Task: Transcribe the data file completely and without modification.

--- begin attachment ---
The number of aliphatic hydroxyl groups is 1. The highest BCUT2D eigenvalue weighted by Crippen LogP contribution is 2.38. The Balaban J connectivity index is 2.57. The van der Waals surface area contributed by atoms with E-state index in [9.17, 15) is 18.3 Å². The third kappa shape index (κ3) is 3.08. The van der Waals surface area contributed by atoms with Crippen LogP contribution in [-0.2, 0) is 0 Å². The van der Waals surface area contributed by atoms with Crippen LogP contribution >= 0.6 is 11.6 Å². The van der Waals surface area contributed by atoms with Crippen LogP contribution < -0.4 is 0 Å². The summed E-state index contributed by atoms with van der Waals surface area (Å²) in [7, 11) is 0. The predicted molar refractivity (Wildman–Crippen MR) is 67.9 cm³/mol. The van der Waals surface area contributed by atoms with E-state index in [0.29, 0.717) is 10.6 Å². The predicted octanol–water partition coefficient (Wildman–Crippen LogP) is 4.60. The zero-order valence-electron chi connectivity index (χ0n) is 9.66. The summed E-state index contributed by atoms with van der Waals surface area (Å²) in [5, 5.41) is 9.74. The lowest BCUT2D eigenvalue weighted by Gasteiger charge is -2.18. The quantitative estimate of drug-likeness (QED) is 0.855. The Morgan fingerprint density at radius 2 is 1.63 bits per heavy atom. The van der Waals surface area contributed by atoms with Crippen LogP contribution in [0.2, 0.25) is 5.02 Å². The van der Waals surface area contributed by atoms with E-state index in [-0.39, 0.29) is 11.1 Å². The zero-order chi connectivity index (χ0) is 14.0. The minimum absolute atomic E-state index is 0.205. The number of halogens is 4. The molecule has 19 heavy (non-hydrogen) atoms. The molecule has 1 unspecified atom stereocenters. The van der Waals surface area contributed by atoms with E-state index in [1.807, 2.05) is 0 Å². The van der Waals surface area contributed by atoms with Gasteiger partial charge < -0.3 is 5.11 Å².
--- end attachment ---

The number of aliphatic hydroxyl groups is 1. The highest BCUT2D eigenvalue weighted by Crippen LogP contribution is 2.38. The Balaban J connectivity index is 2.57. The van der Waals surface area contributed by atoms with E-state index in [9.17, 15) is 18.3 Å². The third kappa shape index (κ3) is 3.08. The van der Waals surface area contributed by atoms with Crippen LogP contribution in [-0.2, 0) is 0 Å². The van der Waals surface area contributed by atoms with Crippen LogP contribution >= 0.6 is 11.6 Å². The van der Waals surface area contributed by atoms with Crippen LogP contribution < -0.4 is 0 Å². The summed E-state index contributed by atoms with van der Waals surface area (Å²) in [7, 11) is 0. The predicted molar refractivity (Wildman–Crippen MR) is 67.9 cm³/mol. The van der Waals surface area contributed by atoms with E-state index in [0.29, 0.717) is 10.6 Å². The predicted octanol–water partition coefficient (Wildman–Crippen LogP) is 4.60. The zero-order valence-electron chi connectivity index (χ0n) is 9.66. The summed E-state index contributed by atoms with van der Waals surface area (Å²) in [5, 5.41) is 9.74. The lowest BCUT2D eigenvalue weighted by Gasteiger charge is -2.18. The quantitative estimate of drug-likeness (QED) is 0.855. The Morgan fingerprint density at radius 2 is 1.63 bits per heavy atom. The van der Waals surface area contributed by atoms with Crippen LogP contribution in [0.2, 0.25) is 5.02 Å². The van der Waals surface area contributed by atoms with E-state index in [-0.39, 0.29) is 11.1 Å². The zero-order chi connectivity index (χ0) is 14.0. The minimum absolute atomic E-state index is 0.205. The number of halogens is 4. The molecule has 19 heavy (non-hydrogen) atoms. The molecule has 1 unspecified atom stereocenters. The van der Waals surface area contributed by atoms with E-state index in [1.807, 2.05) is 0 Å². The van der Waals surface area contributed by atoms with Gasteiger partial charge < -0.3 is 5.11 Å².